(Now, along with all this, I am getting worried because the sun is on its way down. The refuge is open from sunrise to sundown, when the gates close. Being in the refuge after hours is a federal offense with a large fine. I only know this because sweet Josh from Knit Night has a federal record for just this infraction! Soon after Will and I knew we were stuck, I had called the refuge offices and all the extensions offered on the voice mail, but couldn't reach a human to speak to. I did leave a message on the refuge manager's voice mail, but didn't hear back from him.)
After calling 3 towing companies, we found one that was free to come help us. He told Clay, however, that he had to call a conservation officer to come out with him. He further told Clay that people had had to pay substantial fines and had even gone to jail for damaging refuge property.
Jail. Holy shit. At that point, I was extremely glad I had taken a Xanax earlier.
When we knew the tow truck was on the way, Clay helped us move the car seats into the jeep and sent us home. On the way out, we passed the tow truck on the way in. Followed by a State Police car.
Oh my.
We made it home just fine, gave the boys some juice and covered up on the couch, waiting to hear when they were coming to take me to the Big House.
Turns out, when they got back to the van, the State Trooper himself slid down the road I had slid on, and the tow truck had to go get him out before he worked on the van. Then, he couldn't pull the van out; he had to use the winch and lift it out. The trooper and the tow truck driver were both good guys, Clay said. That makes it a little better.
Luckily, it was only $65 to tow the van out of the ditch. Clay then turned to the trooper and asked, "So what now?" The trooper waved him off, and told him everything was OK, just go home. So he did.
And he made it out before the gates closed. Whew, again.
After some crying, some scolding and some prolonged re-hashing of the whole story, we were soon laughing about it. Clay even said, "After you left, I took a couple of pictures with my phone, in case you wanted to blog about this." How thoughtful. I sort of wanted to forget the whole thing. I did a dumb thing, with my three most precious boys in the car, in the middle of nowhere.
But Will was a great help and support through the whole thing. He tried to take the blame, insisting that it was his idea to go to the refuge, and his idea to turn right and drive in a little farther instead of taking the small loop. He held my hand, and told me I handled the situation just right, not panicky. And I think he learned this lesson: if it looks doubtful, don't try it. I still feel a little shaky and stupid today, but I think I learned that lesson, as well.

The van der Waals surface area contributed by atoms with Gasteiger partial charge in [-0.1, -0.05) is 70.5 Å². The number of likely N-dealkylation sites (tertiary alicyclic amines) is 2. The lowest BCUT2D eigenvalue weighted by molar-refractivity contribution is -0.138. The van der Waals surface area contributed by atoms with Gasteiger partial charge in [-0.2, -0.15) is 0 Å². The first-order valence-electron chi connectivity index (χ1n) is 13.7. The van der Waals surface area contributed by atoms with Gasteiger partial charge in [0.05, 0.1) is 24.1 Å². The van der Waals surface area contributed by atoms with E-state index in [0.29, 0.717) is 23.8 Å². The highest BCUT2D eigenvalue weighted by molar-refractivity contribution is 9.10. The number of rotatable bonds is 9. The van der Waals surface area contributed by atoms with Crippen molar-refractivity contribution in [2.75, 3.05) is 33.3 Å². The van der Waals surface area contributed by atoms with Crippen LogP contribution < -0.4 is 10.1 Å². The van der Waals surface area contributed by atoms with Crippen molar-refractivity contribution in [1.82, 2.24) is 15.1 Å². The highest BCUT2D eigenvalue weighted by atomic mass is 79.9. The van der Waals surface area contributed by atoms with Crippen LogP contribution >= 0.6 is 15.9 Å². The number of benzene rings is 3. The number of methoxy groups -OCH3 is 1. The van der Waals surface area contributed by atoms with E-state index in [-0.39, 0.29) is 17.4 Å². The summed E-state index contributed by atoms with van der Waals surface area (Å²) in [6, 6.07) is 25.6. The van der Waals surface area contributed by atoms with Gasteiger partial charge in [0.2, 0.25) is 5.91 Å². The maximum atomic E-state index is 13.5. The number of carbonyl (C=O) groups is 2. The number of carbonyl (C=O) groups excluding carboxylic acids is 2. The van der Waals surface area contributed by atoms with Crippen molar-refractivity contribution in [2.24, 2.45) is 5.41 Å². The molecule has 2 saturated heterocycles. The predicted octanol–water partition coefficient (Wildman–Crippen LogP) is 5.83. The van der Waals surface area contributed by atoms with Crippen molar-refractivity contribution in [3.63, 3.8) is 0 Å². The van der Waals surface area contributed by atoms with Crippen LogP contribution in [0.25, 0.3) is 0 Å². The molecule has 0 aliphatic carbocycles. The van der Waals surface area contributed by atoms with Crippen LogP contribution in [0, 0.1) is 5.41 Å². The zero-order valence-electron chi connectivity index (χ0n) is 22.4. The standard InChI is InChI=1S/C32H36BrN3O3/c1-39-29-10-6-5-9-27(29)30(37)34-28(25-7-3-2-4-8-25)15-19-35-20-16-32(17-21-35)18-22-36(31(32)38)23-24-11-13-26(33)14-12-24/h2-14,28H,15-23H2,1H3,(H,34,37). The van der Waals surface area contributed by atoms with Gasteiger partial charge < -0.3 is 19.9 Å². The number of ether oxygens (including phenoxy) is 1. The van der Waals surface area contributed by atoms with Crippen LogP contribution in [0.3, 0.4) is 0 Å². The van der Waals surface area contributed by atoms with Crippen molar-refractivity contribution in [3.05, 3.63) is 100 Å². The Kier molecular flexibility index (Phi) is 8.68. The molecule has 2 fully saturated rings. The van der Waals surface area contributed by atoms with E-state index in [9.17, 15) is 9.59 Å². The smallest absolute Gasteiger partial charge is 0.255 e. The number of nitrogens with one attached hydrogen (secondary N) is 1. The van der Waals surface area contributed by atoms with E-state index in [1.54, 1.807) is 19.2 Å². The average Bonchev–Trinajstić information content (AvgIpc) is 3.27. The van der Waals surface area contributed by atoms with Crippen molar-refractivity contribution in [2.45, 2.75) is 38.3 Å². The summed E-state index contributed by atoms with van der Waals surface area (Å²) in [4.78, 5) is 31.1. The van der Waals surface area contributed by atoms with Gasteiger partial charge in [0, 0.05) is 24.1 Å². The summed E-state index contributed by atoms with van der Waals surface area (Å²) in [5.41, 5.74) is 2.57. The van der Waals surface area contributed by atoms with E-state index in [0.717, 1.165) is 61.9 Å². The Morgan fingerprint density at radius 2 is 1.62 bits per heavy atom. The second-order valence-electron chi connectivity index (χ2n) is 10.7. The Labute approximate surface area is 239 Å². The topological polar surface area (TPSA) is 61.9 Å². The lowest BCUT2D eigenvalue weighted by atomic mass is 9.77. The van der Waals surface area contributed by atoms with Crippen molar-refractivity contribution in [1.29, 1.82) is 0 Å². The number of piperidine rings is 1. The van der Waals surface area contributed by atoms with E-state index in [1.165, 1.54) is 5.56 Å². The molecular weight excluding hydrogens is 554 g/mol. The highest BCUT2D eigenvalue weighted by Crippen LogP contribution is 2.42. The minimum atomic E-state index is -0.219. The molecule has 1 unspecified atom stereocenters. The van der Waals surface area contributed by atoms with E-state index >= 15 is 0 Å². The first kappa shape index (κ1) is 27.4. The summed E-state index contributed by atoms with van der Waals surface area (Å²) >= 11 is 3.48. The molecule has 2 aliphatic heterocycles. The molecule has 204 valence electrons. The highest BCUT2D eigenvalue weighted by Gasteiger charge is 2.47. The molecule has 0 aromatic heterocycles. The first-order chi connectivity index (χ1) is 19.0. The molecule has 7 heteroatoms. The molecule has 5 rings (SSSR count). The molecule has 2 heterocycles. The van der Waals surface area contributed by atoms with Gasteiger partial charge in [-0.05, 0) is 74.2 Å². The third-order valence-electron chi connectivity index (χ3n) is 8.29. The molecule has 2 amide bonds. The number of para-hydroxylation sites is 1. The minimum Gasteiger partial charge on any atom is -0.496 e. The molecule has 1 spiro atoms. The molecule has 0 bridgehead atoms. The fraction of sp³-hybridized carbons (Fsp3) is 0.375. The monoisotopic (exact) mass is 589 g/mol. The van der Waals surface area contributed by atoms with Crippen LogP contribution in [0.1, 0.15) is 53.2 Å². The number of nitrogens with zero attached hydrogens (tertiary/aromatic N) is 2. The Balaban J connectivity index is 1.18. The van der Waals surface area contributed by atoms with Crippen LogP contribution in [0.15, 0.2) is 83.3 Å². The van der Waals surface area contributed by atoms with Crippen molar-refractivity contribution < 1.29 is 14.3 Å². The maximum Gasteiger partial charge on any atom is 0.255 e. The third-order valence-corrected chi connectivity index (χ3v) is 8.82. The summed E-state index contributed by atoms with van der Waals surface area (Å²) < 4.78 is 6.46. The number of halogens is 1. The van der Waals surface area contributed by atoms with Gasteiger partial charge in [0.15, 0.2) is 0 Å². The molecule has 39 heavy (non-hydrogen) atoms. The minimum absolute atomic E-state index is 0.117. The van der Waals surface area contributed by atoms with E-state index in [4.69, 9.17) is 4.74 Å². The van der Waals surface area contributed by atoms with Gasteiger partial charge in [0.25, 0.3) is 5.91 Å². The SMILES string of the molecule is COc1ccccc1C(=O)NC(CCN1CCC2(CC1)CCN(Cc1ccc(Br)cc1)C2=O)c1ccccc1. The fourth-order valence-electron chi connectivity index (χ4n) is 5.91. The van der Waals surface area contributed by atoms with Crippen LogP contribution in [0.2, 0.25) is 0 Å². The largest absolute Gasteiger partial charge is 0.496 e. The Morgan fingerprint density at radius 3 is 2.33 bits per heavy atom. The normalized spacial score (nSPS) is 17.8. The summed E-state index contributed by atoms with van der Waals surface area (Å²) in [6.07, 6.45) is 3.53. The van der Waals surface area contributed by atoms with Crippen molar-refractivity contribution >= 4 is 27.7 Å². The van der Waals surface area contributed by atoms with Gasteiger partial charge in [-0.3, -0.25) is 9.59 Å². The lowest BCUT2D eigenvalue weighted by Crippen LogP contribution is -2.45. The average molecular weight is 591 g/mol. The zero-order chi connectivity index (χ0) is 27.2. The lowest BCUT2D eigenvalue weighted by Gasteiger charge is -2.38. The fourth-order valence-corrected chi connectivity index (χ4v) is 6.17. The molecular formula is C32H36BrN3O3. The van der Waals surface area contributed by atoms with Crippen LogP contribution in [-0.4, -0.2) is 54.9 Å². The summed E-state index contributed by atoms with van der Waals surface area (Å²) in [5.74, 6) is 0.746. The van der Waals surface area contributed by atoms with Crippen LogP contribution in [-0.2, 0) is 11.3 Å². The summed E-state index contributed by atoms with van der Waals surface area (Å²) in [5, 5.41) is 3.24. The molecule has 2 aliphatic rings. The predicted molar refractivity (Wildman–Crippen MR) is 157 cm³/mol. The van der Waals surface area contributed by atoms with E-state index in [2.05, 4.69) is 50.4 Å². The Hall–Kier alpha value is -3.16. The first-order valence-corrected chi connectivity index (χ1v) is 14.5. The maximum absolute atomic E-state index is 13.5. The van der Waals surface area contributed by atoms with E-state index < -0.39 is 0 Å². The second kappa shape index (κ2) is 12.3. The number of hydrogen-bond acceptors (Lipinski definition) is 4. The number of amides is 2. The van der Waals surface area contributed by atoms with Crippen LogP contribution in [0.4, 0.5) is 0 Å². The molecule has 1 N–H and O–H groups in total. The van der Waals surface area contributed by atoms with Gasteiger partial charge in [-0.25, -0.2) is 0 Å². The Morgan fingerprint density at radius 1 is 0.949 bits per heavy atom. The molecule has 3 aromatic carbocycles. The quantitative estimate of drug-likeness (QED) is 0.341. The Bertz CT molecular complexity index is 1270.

This morning, as he left for school, he yelled from the front door, "Hey mom, want to go out to the refuge after school today?" Smart aleck.

Monday, February 25, 2008

Let's Talk

The poetry of Sylvia Plath

What do these have in common?
I am guessing that these are the only three topics that we didn't talk about when I spent the weekend in Louisville with some dear friends from high school. Will doesn't understand how talking can be considered a great time, but it was. We did visit three museums -- Glassworks, The Kentucky Museum of Arts and Crafts, and 21C's -- but there was mostly talking. And talking about where to eat. And eating. What could be better?

And, I think I may have made some knitting converts . . .

In other knitting news, I received an invitation from Ravelry last week. I set up my notebook, got a Flickr account, posted some pictures and joined two groups. Then, I spent many hours (I don't even want to guess at a real number, as it would be too embarrassing) reading posts, looking for patterns and coveting yarn. Luckily (luckily?), I was quite sick on Wednesday and Thursday, so I didn't feel too guilty about not doing something more constructive. But, as each day I think about having a cozy little knit shop of my very own, I think I will consider it research.